When I am ready to take new orders, there will be an update on my web site -- and yes, you can expect prices to go up, unfortunately -- and I will be announcing it on our Facebook Page.  I will also announce it with a blog post here.  But the best way to know will be to follow our Facebook Page so that you will see the notification when it happens.  

Once I do resume taking orders, my plan is to keep a close eye on the order numbers and put periodic holds on new orders (hopefully shorter than the current hiatus) so that I don't get so far behind on current orders.  

Finally, on a semi-unrelated matter; I sometimes get asked about my participation on the X Marks the Scot forum.  I used to spend a lot of time on the forum and post with regularity.  I no longer do, and recently have ceased advertising with them.  Some people have contacted me to see if I am OK, or if any sort of falling out has occurred.  The answer is yes, I am OK, and no, there has been no falling out.  I simply have much less time available these days to spend on forums.  The fact is that I don't participate in any on-line forums.  I pulled my advertising simply because it seemed a waste to pay for advertising during a period when I was not actively taking orders.  There really is nothing more to it than that.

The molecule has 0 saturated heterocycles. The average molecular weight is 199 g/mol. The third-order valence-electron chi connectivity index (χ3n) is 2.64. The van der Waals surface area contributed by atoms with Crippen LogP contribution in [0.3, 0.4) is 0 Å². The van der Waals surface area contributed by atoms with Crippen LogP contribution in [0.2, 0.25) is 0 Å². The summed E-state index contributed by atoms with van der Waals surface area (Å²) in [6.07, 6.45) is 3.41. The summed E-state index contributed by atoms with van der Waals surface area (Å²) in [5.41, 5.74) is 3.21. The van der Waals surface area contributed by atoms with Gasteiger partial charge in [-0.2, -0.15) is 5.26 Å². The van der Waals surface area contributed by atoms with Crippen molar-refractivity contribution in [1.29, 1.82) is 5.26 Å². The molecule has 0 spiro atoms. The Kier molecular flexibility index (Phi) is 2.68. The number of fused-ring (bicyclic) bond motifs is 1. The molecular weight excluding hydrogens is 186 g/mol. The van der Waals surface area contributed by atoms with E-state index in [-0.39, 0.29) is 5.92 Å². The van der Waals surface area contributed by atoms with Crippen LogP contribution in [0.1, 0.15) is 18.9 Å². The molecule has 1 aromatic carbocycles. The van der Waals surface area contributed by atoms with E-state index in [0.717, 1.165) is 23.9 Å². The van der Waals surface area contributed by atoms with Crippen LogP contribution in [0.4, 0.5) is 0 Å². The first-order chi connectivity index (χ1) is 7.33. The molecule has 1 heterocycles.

So, in summation, yes, I am still alive.  Yes, I am still making kilts.  Yes, I am working my way (slowly) through my order backlog.  And yes, I will be taking new orders in the future but no, I don't know precisely when that will be.  And no, I'm not starting a waiting list for new orders.  If you need to contact me with any questions about a current order, please do so via email.  If you don't hear back from me within a day or two, please email me again with a reminder.  And thanks for your patience!